Watkins answered "of course" when asked on Twitter if he would be ready for the preseason. Still, the offseason foot surgery is reason to be concerned about his overall health heading into the 2016 season. However, with the way he finished the season -- 5.4-100-0.78 over the final nine games -- he has WR1 potential provided he can get (and stay) healthy.
Hue Jackson was among those watching Duke Johnson's pro day at the University of Miami before the 2015 draft. His quickness allows him to run outside and be a weapon in the passing game. His 61 receptions set a Browns rookie record for a back, and were the second-highest total by any Browns rookie. Only Oakland's Amari Cooper -- a receiver -- had more receptions as a rookie.
Jackson sees Johnson as an every-down back. The previous coaching staff actually felt the same. They started training camp intending to make Johnson the starter. But a hamstring pull set him back, and then he was sidelined by a concussion.
The overall season was disappointing for the running game, but the Browns and the backs can point to the final four or five games when a greater commitment to the run led to more production.
Isaiah Crowell averaged 5.2 yards over the final five games, when he had three of his four touchdowns. Johnson averaged 5.6 yards in the final four.
Crowell outscored Johnson in standard formats, but Johnson (61 catches) had the edge in PPR, finishing #24 on the year. We can glean new HC Hue Jackson's playcalling tendencies from his usage of Giovani Bernard and Jeremy Hill last year in Cincinnati. When the Bengals were trailing by a field goal or more, Bernard saw 33 touches to Hill's 32. When the Bengals were trailing by two points or less, tied or leading, Hill saw 206 touches to 170 for Bernard. Since the 2016 Browns are likely to be trailing far more often than the 2015 Bengals, Johnson has a chance at an even larger share than Bernard, who finished #17 in PPR formats last season. Given Johnson's 6th-round ADP in early PPR drafts, he looks like a nice target for the "wait on RB" crowd.
Last season, the Jets completed eight passes to a tight...
Last season, the Jets completed eight passes to a tight end, a ridiculously low number. Jace Amaro, the team’s second-round pick in 2014, missed last season with a shoulder injury. Could he be the answer at the position? It will be interesting to see how the coaches use him in OTAs. Last year, before the injury, he was an afterthought.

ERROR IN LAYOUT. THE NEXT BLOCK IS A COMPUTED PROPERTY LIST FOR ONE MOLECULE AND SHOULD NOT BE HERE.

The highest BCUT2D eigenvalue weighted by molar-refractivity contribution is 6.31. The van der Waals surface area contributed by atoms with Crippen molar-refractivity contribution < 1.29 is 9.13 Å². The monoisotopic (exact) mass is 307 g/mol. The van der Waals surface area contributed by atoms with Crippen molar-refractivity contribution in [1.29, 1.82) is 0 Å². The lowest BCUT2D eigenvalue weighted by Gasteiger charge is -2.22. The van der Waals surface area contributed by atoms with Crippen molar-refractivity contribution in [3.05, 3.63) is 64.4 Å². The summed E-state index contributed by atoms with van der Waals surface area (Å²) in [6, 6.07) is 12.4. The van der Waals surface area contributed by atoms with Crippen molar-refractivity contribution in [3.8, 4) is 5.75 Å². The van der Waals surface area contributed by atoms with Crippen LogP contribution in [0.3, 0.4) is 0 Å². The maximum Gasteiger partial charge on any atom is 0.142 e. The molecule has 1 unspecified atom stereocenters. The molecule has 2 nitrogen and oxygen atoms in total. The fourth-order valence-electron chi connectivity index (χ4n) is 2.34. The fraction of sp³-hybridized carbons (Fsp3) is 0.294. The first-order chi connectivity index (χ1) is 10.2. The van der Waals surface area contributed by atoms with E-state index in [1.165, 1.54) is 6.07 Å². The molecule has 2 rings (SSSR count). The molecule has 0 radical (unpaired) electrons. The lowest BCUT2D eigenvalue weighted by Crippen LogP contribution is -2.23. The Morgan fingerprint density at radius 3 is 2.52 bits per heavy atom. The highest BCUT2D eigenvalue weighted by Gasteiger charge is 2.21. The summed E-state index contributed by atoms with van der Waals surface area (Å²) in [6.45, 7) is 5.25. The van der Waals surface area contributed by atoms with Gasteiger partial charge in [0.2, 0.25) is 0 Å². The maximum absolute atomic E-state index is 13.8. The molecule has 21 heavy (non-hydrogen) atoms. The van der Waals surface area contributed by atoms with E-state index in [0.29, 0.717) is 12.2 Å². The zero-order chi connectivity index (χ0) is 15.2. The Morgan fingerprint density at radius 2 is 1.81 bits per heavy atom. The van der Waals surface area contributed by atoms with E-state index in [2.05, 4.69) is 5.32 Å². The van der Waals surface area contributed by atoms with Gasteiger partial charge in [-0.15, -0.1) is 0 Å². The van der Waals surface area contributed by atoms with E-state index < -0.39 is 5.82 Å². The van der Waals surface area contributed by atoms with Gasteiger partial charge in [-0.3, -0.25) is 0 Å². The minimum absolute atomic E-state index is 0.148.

T.J. Hernandez in his preview of the 2015 Jets with Chan Gailey calling the shots: "The tight end has been somewhat of an afterthought for Chan Gailey. Only two tight ends have caught more than 40 balls with Gailey calling plays, with Tony Gonzalez the only player to finish as a TE1 under Gailey."
With Calvin Johnson settling into retirement, the Lions will need more from their running game this fall. Ameer Abdullah is the No. 1 back, and if he conquers his fumble problems, he should be in for a big season.
Abdullah had a disappointing rookie season after an electrifying preseason. Joique Bell is gone, but Theo Riddick is still around to handle third-down duties and the team signed Stevan Ridley to compete with Zach Zenner for carries behind Abdullah. The rookie had five fumbles on 168 touches, which is not a good fumble rate. As the article highlights, if Abdullah can prove he can hold onto the ball, he could surpass 250 touches in his second season.
After selecting four receivers in the 2016 NFL Draft, the Cleveland Browns cut ties with a veteran.
The move shouldn't be a surprise. The 29-year-old receiver struggled to gain separation the past several seasons and was a below-replacement-level wideout on one of the shallowest pass-catching groups in the NFL. Hartline compiled 523 yards on 46 receptions, with two touchdowns in 12 games last season, his only year in Cleveland.
The Browns are making room for the four receivers they selected in the draft. They are in full rebuilding mode, so holding on to a 29-year-old receiver was not in their plans.
Giants beat writer Jordan Raanan:
There is hope with the way Will Tye flashed in the second half of last season that he can build on that and become a dangerous receiving option. His athleticism and pass-catching potential makes him my choice to start Week 1, especially given the uncertainty that remains with Larry Donnell returning from a broken bone in his neck.
Tye essentially took over as the Giants’ starter in Week 8, and was the #13 tight end in standard formats from that point on. From Week 9 to Week 17, he had the 10th-most targets at his position. If he wins the job this summer, he’ll be a good late-round target for owners looking for value at the position.
Coach Adam Gase said Thursday that second-year tailback Jay Ajayi is the clubhouse leader when it comes to the vacant starting spot.
Speaking on WQAM (560-AM), Gase said Ajayi -- a former Boise State standout whom the Dolphins selected in the fifth-round of the 2015 NFL draft -- has put some distance between himself and Damien Williams, Daniel Thomas, Isaiah Pead, Jahwan Edwards, and Kenyan Drake, the 2016 third-round pick, who hasn't practiced with the team yet.